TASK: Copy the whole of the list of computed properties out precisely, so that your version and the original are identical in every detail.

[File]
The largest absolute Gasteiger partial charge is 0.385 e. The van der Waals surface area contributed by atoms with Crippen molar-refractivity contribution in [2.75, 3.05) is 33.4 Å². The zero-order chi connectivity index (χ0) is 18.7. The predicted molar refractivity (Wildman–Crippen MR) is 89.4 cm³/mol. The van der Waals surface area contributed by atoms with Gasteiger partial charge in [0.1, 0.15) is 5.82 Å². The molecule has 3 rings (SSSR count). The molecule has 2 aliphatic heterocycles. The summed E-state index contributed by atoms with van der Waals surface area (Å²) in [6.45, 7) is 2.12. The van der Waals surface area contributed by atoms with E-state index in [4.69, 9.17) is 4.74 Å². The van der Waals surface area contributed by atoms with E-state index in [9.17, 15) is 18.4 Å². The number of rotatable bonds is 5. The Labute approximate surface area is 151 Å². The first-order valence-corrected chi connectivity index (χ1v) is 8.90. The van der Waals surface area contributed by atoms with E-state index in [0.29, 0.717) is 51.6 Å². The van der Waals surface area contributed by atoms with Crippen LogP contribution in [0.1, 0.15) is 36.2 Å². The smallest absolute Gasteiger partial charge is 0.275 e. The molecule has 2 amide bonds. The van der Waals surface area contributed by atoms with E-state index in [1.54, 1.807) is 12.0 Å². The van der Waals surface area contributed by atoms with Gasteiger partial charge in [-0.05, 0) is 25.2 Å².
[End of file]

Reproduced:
The largest absolute Gasteiger partial charge is 0.385 e. The van der Waals surface area contributed by atoms with Crippen molar-refractivity contribution in [2.75, 3.05) is 33.4 Å². The zero-order chi connectivity index (χ0) is 18.7. The predicted molar refractivity (Wildman–Crippen MR) is 89.4 cm³/mol. The van der Waals surface area contributed by atoms with Gasteiger partial charge in [0.1, 0.15) is 5.82 Å². The molecule has 3 rings (SSSR count). The molecule has 2 aliphatic heterocycles. The summed E-state index contributed by atoms with van der Waals surface area (Å²) in [6.45, 7) is 2.12. The van der Waals surface area contributed by atoms with E-state index in [4.69, 9.17) is 4.74 Å². The van der Waals surface area contributed by atoms with E-state index in [9.17, 15) is 18.4 Å². The number of rotatable bonds is 5. The Labute approximate surface area is 151 Å². The first-order valence-corrected chi connectivity index (χ1v) is 8.90. The van der Waals surface area contributed by atoms with E-state index in [0.29, 0.717) is 51.6 Å². The van der Waals surface area contributed by atoms with Crippen LogP contribution in [0.1, 0.15) is 36.2 Å². The smallest absolute Gasteiger partial charge is 0.275 e. The molecule has 2 amide bonds. The van der Waals surface area contributed by atoms with E-state index in [1.54, 1.807) is 12.0 Å². The van der Waals surface area contributed by atoms with Gasteiger partial charge in [-0.05, 0) is 25.2 Å².